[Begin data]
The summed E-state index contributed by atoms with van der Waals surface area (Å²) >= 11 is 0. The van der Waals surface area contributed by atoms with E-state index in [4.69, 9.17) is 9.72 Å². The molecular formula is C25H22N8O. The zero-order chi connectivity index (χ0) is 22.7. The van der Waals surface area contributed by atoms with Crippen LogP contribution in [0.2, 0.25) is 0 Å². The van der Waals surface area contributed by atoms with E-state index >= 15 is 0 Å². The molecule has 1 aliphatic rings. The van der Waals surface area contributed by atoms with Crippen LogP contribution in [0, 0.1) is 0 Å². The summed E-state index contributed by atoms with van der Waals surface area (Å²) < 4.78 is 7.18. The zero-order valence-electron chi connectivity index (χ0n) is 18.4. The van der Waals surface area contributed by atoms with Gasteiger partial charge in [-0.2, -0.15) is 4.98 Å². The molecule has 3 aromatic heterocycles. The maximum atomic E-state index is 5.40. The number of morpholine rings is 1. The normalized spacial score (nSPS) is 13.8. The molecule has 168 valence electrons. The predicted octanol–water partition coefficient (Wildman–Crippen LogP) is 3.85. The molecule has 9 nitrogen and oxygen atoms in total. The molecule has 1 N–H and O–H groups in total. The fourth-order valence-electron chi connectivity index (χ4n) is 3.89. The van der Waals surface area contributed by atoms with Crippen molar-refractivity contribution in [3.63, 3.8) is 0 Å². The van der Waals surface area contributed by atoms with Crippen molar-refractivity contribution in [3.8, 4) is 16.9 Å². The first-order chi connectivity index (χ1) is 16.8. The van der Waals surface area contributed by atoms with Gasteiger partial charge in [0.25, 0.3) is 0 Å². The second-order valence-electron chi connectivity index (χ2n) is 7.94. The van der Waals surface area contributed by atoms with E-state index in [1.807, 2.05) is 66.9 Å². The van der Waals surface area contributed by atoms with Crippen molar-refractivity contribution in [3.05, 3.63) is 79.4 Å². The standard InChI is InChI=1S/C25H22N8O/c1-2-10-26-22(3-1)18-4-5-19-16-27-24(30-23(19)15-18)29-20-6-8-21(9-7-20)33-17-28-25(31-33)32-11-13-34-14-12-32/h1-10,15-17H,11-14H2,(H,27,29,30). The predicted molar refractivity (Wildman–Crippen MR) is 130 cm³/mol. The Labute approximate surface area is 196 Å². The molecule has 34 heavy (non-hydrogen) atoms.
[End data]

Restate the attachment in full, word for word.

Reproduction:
The summed E-state index contributed by atoms with van der Waals surface area (Å²) >= 11 is 0. The van der Waals surface area contributed by atoms with E-state index in [4.69, 9.17) is 9.72 Å². The molecular formula is C25H22N8O. The zero-order chi connectivity index (χ0) is 22.7. The van der Waals surface area contributed by atoms with Crippen LogP contribution in [0.2, 0.25) is 0 Å². The van der Waals surface area contributed by atoms with E-state index >= 15 is 0 Å². The molecule has 1 aliphatic rings. The van der Waals surface area contributed by atoms with Crippen LogP contribution in [0, 0.1) is 0 Å². The summed E-state index contributed by atoms with van der Waals surface area (Å²) < 4.78 is 7.18. The zero-order valence-electron chi connectivity index (χ0n) is 18.4. The van der Waals surface area contributed by atoms with Gasteiger partial charge in [-0.2, -0.15) is 4.98 Å². The molecule has 3 aromatic heterocycles. The maximum atomic E-state index is 5.40. The number of morpholine rings is 1. The normalized spacial score (nSPS) is 13.8. The molecule has 168 valence electrons. The predicted octanol–water partition coefficient (Wildman–Crippen LogP) is 3.85. The molecule has 9 nitrogen and oxygen atoms in total. The molecule has 1 N–H and O–H groups in total. The fourth-order valence-electron chi connectivity index (χ4n) is 3.89. The van der Waals surface area contributed by atoms with Crippen molar-refractivity contribution in [3.63, 3.8) is 0 Å². The van der Waals surface area contributed by atoms with Crippen molar-refractivity contribution in [3.8, 4) is 16.9 Å². The first-order chi connectivity index (χ1) is 16.8. The van der Waals surface area contributed by atoms with Gasteiger partial charge in [0.25, 0.3) is 0 Å². The second-order valence-electron chi connectivity index (χ2n) is 7.94. The van der Waals surface area contributed by atoms with E-state index in [1.807, 2.05) is 66.9 Å². The van der Waals surface area contributed by atoms with Crippen molar-refractivity contribution in [3.05, 3.63) is 79.4 Å². The standard InChI is InChI=1S/C25H22N8O/c1-2-10-26-22(3-1)18-4-5-19-16-27-24(30-23(19)15-18)29-20-6-8-21(9-7-20)33-17-28-25(31-33)32-11-13-34-14-12-32/h1-10,15-17H,11-14H2,(H,27,29,30). The predicted molar refractivity (Wildman–Crippen MR) is 130 cm³/mol. The Labute approximate surface area is 196 Å². The molecule has 34 heavy (non-hydrogen) atoms.